(A) the date on which the judgment became final by the conclusion of direct review or the expiration of the time for seeking such review;

(B) the date on which the impediment to filing an application created by State action in violation of the Constitution or laws of the United States is removed, if the applicant was prevented from filing by such State action;

(C) the date on which the constitutional right asserted was initially recognized by the Supreme Court, if the right has been newly recognized by the Supreme Court and made retroactively applicable to cases on collateral review; or

(D) the date on which the factual predicate of the claim or claims presented could have been discovered through the exercise of due diligence.

(2) The time during which a properly filed application for State post-conviction or other collateral review with respect to the pertinent judgment or claim is pending shall not be counted toward any period of limitation under this subsection.

The AEDPA's one-year statute of limitations applies to all federal habeas corpus petitions filed after the statute was enacted and therefore applies to pending petition. See Lindh v. Murphy, 521 U.S. 320, 322-23 (1997).

II. Application of §§ 2244(d)(1)(A)

In this case, petitioner was sentenced in the Sacramento County Superior Court on May 23, 2003. For purposes of federal habeas review, his conviction became final sixty days thereafter, on July 23, 2003, and the AEDPA statute of limitations began running the following day on July 24, 2003, until it expired one year later on July 23, 2004. See Cal. Rules of Court, Rule 8.308; Lewis v. Mitchell, 173 F. Supp. 2d 1057, 1060 (C.D. Cal. 2001). "The time during which a properly filed application for State post-conviction or other collateral review with respect to the pertinent judgment or claim is pending shall not be counted" toward the AEDPA statute of limitations. 28 U.S.C. § 2244(d)(2). However, the statute of limitations is not tolled during the interval between the date on which a judgment becomes final and the date on which the petitioner files his first state collateral challenge because there is no case "pending." Nino v. Galaza, 183 F.3d 1003, 1006 (9th Cir. 1999). Here, petitioner is not entitled to statutory tolling because he did not appeal his conviction and did not file his first state post-conviction challenge until several years after the one-year statute of limitations had expired.*fn1 See Fergusen v. Palmateer, 321 F.3d 820, 823 (9th Cir. 2003) ("[W]e hold that section 2244(d) does not permit the reinitiation of the limitations period that has ended before the state petition was filed."). Accordingly, the court concludes that the petition filed in this action is time-barred and should be dismissed.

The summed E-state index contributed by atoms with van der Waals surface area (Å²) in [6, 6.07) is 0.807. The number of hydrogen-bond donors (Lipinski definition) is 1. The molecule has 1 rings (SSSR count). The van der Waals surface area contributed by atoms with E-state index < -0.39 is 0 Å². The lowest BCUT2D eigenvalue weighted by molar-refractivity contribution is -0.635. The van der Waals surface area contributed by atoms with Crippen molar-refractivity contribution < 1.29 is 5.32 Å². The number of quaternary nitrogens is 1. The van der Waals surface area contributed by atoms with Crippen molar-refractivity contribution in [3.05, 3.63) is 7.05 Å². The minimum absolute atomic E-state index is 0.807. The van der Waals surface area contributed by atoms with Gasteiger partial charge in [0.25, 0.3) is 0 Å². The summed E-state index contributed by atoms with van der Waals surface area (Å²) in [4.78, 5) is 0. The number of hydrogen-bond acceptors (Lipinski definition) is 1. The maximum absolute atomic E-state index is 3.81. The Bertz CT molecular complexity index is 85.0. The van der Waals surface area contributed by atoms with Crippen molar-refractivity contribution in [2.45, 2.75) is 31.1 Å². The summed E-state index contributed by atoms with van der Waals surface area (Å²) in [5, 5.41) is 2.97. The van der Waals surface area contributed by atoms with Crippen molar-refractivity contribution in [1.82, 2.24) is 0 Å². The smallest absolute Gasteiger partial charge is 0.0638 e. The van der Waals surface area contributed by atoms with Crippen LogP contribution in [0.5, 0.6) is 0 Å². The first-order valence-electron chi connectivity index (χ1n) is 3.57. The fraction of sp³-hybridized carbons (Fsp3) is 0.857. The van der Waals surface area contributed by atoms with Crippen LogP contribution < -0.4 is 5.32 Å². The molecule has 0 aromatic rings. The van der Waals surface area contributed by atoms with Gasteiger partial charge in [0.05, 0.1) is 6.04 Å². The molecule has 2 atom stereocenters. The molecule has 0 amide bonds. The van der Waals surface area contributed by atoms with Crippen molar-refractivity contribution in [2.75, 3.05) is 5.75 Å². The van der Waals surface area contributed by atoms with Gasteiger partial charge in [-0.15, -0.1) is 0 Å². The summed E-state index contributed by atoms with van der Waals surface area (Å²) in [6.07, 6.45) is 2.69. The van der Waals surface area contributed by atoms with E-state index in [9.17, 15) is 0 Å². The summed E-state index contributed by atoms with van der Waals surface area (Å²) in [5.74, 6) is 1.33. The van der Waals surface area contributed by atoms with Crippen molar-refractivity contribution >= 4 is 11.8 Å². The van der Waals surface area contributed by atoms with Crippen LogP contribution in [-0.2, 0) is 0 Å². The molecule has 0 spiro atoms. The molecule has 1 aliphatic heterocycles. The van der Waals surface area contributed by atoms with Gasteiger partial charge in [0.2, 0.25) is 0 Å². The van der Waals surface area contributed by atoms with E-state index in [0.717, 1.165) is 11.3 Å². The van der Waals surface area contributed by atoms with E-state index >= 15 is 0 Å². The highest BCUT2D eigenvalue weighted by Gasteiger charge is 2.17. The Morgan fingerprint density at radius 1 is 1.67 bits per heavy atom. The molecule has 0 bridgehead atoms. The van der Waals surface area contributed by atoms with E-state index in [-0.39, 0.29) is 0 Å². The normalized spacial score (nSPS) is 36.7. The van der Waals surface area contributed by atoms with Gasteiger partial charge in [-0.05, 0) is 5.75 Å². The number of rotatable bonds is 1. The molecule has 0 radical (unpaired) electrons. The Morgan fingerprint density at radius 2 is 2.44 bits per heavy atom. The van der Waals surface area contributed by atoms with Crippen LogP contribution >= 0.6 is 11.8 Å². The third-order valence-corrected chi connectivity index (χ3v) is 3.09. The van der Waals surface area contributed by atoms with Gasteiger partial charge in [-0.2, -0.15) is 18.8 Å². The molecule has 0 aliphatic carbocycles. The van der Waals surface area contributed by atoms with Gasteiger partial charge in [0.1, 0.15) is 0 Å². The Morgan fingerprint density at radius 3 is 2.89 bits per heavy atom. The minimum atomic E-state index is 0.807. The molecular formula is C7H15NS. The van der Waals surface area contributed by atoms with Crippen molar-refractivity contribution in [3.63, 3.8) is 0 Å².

CONCLUSION

IT IS HEREBY ORDERED that:

1. Petitioner's March 9, 2009 application to proceed informa pauperis (Doc. No. 2) is granted;

2. The Clerk of the Court is directed to randomly assign a United States District Judge to this action.

IT IS HEREBY RECOMMENDED that:

1. Petitioner's application for a writ of habeas corpus be dismissed as barred by the statute of limitations; and

2. This action be closed.

These findings and recommendations are submitted to the United States District Judge assigned to the case, pursuant to the provisions of 28 U.S.C. § 636(b)(l). Within twenty days after being served with these findings and recommendations, petitioner may file written objections with the court. The document should be captioned "Objections to Magistrate Judge's Findings and Recommendations." Petitioner is advised that failure to file objections within the specified time may waive the right to appeal the District Court's order. Martinez v. Ylst, 951 F.2d 1153 (9th Cir. 1991).


Buy This Entire Record For $7.95

Official citation and/or docket number and footnotes (if any) for this case available with purchase.

Learn more about what you receive with purchase of this case.